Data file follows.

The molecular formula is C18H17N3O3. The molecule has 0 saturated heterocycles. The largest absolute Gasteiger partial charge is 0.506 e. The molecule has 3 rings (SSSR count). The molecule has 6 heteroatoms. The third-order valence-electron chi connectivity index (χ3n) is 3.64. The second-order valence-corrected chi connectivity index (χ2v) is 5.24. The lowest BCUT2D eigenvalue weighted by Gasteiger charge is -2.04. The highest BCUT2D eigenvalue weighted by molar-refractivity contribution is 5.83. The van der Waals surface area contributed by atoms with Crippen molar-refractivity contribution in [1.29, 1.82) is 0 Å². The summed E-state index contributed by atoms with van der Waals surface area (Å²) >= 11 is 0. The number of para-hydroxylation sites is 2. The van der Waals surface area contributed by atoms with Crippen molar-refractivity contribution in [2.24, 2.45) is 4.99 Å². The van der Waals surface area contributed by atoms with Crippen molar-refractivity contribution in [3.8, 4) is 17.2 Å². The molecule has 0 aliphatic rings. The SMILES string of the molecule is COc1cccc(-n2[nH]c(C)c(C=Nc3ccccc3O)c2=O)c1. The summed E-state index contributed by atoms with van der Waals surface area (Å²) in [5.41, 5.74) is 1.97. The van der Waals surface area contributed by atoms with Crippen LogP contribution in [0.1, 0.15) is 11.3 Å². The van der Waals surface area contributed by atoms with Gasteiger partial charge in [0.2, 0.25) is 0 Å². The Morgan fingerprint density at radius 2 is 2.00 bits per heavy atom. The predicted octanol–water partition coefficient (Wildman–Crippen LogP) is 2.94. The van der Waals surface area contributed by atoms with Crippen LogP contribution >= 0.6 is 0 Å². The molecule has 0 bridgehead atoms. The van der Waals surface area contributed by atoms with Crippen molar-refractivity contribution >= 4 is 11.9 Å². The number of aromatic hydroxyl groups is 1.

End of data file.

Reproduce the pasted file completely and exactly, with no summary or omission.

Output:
The molecular formula is C18H17N3O3. The molecule has 0 saturated heterocycles. The largest absolute Gasteiger partial charge is 0.506 e. The molecule has 3 rings (SSSR count). The molecule has 6 heteroatoms. The third-order valence-electron chi connectivity index (χ3n) is 3.64. The second-order valence-corrected chi connectivity index (χ2v) is 5.24. The lowest BCUT2D eigenvalue weighted by Gasteiger charge is -2.04. The highest BCUT2D eigenvalue weighted by molar-refractivity contribution is 5.83. The van der Waals surface area contributed by atoms with Crippen molar-refractivity contribution in [1.29, 1.82) is 0 Å². The summed E-state index contributed by atoms with van der Waals surface area (Å²) >= 11 is 0. The number of para-hydroxylation sites is 2. The van der Waals surface area contributed by atoms with Crippen molar-refractivity contribution in [2.24, 2.45) is 4.99 Å². The van der Waals surface area contributed by atoms with Crippen molar-refractivity contribution in [3.8, 4) is 17.2 Å². The molecule has 0 aliphatic rings. The SMILES string of the molecule is COc1cccc(-n2[nH]c(C)c(C=Nc3ccccc3O)c2=O)c1. The summed E-state index contributed by atoms with van der Waals surface area (Å²) in [5.41, 5.74) is 1.97. The van der Waals surface area contributed by atoms with Crippen LogP contribution in [0.1, 0.15) is 11.3 Å². The van der Waals surface area contributed by atoms with Gasteiger partial charge in [0.2, 0.25) is 0 Å². The Morgan fingerprint density at radius 2 is 2.00 bits per heavy atom. The predicted octanol–water partition coefficient (Wildman–Crippen LogP) is 2.94. The van der Waals surface area contributed by atoms with Crippen LogP contribution >= 0.6 is 0 Å². The molecule has 0 bridgehead atoms. The van der Waals surface area contributed by atoms with Crippen molar-refractivity contribution >= 4 is 11.9 Å². The number of aromatic hydroxyl groups is 1.